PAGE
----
Tip: Pedro does his thumbnail sketch on the other page across from where he plans to paint and likes to incorporate this sketch into the painting itself. While you don’t have to, it shows the process that led to the creation of the final painting, which is a nice touch!

Step 2: Ink Sketch

When your thumbnail sketch is done, all you need to do is transpose that idea to the main page, while making it bigger.

To that end, Pedro recommends starting from the inside and working outwards, which is the opposite of doing the thumbnail sketch, where you should start from the outside and work your way in.

This is because you’re trying to see how best to frame your subject during your thumbnail sketch, and how to fit everything within that frame. With the ink sketch, you want to start from the inside and build outwards from there, as you’ve already worked out where to place everything.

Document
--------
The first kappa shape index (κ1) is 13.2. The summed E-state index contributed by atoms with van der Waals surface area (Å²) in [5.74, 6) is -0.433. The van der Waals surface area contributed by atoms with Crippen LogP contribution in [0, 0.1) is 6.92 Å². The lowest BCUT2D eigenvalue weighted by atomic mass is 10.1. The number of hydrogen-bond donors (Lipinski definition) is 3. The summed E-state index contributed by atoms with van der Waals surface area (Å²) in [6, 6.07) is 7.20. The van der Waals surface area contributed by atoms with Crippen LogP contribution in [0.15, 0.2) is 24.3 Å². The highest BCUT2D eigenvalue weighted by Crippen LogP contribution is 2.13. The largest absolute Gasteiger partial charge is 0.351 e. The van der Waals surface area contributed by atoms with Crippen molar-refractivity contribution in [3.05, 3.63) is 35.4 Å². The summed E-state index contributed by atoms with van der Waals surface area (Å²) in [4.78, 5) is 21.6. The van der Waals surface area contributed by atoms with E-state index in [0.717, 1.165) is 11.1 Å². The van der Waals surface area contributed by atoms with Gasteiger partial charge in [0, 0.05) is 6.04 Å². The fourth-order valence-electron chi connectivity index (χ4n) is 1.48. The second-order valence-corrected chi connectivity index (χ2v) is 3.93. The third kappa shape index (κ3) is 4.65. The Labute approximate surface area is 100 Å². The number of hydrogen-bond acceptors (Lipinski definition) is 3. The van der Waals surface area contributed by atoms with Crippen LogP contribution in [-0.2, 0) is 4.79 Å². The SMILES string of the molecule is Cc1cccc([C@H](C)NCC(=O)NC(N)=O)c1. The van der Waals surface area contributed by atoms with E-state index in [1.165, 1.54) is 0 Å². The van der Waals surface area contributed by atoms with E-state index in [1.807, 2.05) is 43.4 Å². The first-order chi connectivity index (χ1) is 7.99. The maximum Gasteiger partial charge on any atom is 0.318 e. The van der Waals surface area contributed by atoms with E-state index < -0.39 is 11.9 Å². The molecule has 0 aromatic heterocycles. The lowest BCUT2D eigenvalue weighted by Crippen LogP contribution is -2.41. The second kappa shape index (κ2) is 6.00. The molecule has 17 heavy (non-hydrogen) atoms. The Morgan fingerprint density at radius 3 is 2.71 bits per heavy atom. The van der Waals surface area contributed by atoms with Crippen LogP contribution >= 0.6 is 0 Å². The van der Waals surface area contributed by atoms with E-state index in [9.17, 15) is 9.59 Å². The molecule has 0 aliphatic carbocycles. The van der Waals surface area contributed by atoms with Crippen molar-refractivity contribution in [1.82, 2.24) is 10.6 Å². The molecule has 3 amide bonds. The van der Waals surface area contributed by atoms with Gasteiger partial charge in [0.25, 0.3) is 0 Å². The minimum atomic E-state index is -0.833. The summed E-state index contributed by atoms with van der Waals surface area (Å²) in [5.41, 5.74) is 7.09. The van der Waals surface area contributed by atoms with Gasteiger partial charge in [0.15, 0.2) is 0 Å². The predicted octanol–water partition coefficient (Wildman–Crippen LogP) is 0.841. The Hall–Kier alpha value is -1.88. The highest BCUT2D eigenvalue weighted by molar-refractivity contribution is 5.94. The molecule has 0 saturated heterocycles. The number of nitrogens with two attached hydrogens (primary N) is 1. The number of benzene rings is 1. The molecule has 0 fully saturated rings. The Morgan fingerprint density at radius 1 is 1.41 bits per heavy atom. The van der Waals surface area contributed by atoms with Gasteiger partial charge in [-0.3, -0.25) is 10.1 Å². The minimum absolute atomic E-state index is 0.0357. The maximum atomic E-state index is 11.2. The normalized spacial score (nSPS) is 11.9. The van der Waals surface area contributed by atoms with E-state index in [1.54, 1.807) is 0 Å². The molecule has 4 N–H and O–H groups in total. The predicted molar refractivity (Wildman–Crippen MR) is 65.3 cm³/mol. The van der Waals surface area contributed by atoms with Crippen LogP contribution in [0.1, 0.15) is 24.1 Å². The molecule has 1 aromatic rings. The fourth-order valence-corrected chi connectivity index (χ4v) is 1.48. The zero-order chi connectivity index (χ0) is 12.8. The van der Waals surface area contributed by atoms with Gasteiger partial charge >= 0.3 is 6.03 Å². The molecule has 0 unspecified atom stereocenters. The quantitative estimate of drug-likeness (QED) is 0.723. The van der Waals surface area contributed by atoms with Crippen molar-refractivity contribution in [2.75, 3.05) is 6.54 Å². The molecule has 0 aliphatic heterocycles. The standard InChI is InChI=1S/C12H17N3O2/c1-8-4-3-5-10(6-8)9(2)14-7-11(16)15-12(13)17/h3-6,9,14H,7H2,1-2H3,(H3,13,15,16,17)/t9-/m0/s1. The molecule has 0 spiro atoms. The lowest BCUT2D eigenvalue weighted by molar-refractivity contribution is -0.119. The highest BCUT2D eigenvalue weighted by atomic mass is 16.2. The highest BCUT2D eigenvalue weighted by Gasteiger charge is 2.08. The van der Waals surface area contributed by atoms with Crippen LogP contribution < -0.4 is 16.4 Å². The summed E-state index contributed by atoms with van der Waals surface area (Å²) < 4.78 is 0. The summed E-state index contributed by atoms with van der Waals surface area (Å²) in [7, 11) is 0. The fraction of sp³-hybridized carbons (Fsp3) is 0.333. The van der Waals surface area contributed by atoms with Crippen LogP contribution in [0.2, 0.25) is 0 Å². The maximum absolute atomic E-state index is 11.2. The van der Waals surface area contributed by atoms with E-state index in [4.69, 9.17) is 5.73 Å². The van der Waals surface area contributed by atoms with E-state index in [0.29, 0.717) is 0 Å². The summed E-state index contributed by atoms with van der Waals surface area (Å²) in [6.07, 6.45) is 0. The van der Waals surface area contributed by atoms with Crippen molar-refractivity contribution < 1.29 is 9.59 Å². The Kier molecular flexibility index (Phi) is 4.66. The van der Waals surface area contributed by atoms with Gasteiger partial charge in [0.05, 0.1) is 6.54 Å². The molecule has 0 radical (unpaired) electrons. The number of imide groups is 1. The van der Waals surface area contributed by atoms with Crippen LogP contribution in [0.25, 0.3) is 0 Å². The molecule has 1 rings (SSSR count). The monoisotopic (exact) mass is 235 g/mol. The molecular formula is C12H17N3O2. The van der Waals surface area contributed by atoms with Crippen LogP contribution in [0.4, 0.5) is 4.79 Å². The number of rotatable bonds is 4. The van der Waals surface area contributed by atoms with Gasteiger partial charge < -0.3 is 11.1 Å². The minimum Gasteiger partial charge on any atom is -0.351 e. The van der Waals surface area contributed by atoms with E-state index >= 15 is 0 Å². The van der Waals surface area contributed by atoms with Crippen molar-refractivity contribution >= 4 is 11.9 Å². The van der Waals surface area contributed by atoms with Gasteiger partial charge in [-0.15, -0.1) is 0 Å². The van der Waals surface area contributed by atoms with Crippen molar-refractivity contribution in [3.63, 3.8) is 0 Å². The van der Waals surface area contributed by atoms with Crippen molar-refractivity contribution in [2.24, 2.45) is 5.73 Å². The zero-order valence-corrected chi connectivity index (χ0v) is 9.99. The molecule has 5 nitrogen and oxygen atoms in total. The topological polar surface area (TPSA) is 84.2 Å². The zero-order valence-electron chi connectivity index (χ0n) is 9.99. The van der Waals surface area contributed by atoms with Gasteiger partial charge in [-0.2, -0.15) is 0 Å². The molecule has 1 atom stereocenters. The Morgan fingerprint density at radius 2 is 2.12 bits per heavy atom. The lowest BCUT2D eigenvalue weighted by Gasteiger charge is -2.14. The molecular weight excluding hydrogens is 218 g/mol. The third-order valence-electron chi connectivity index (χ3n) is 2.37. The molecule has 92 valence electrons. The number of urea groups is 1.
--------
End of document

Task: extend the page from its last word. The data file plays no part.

So start with the middle tower, using your fountain pen and scrawling your way around the page. It’s okay to double up on your lines and scribble in some of the details, such as the eaves.

Tip: Whatever you do, try to refrain from connecting your main outlines to the ground. You want to establish that connection through your paint, not your pen.

Next, draw the smaller tower on the right, then draw the cathedral in the back. Try to get the shapes and perspective roughly right, and add some selective details along the way to keep the focus on the cathedral.

This includes the spires, the windows, and the parapets. Scribble in the bush and the third tower in the bottom left, and the staircase can be a series of squared zigzags. Your lines should be loose and easy.